A very early example (built in mid 1963) and a true 'survivor.' Roughly the 14,000th example of 513,000 MGBs built.
Can't tell...either original or VERY old paint....either way, not a bubble or crack anywhere. Even has the original (often damaged, disgarded and replaced alloy bonnet). And looks great in Tartan red. ABSOLUTELY excellent underneath....original battery boxes are excellent, same with floor, sills, rockers, very impressive. Unlike at least 95% of the early MGBs which started rusting in the 1960s and continued over the past forty years.
No history BUT we found.....150 psi compression in every cylinder, no smoke, 75-80 psi oil pressure when warm, quiet valves, engine nicely painted (in areas, one couldn't possibly paint once installed), new engine mounts, a lot of new engine bay hardware, new distributor, new radiator, new handbrake cables, new steering rack and tie rod ends, all new brakes, new master cylinders, new clutch slave, new 175/65 Michelin radials. And an oil cooler.
Excellent wiring harness, all original gauges work properly, dash and dash covering are all excellent, converted to negative ground, fitted with a new stereo/CD unit with USB input, very good top and new tonneau, a few wear spots but otherwise well preserved seats (black with red piping), fairly new carpets with proper rubber MG mats.
Can't remember when I drove an early 'three synchro' MGB and found the gearbox 'like new.' Quiet in 1st gear, excellent synchromesh, perfect operation. And a silent differential.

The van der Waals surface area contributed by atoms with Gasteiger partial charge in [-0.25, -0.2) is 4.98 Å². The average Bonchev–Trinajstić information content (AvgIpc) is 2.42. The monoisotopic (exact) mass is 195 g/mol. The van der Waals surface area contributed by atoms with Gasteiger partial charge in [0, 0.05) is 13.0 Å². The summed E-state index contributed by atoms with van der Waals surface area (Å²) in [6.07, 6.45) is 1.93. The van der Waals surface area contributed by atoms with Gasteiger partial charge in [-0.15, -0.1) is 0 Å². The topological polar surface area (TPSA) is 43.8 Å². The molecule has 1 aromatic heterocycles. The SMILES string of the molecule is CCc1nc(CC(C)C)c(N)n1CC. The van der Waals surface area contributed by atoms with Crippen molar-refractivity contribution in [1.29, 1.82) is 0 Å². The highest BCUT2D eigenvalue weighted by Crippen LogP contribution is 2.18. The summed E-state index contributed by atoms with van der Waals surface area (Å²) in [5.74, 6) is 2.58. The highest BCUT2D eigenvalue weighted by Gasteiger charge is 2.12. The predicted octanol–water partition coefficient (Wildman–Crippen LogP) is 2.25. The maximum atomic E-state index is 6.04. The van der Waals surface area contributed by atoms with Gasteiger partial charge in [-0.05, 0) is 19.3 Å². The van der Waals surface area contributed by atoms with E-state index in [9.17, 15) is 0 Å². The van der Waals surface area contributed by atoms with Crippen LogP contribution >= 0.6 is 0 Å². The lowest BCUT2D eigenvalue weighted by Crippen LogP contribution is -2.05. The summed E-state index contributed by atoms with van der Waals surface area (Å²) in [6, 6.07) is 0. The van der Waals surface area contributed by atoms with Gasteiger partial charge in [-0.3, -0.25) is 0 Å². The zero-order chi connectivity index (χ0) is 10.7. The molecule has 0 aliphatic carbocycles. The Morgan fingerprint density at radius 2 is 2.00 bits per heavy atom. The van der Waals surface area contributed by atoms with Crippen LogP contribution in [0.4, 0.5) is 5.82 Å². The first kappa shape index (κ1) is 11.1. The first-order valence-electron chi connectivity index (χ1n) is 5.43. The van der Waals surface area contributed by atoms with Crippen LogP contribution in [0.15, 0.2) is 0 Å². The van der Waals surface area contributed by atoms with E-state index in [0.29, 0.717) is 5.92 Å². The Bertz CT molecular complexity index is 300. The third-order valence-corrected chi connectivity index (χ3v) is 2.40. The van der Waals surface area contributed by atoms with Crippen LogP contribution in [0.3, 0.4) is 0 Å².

Excellent chrome and trim, windshield is very clean (not sandblasted nor scraped), absolutely rust free trunk interior, complete new exhaust system, very close to spotless engine bay, the list goes on and on.
AND it runs and drives wonderfully.........if you never drove an early MGB it is a real eye opener. Its 98hp feels like very strong individual horses. Smooth running, incredibly flexible (as in pulling from under 1,000 rpm in top gear). Lovely gearbox. Great ride, handling, steering, and not a single rattle....while Healeys and Triumphs used traditional engineering with bodies bolted to the chassis, the MGB was all welded and of monocoque construction. And now, nearly fifty years later, this excellent MGB is about as sweet a collector's sports car as one could imagine.
For the price.
And a fun car at any price.
Easy to service, generally inexpensive parts that are widely available through many sources, classic style with the added virtue of wire wheels, 105 mph performance, comfortable, reliable (and reliability can make a quantum move upwards with the inclusion of such obvious add ons such as electronic ignition, a back upo solid state fuel pump, a high output shrouded electric cooling fan, etc.), and a joy to drive.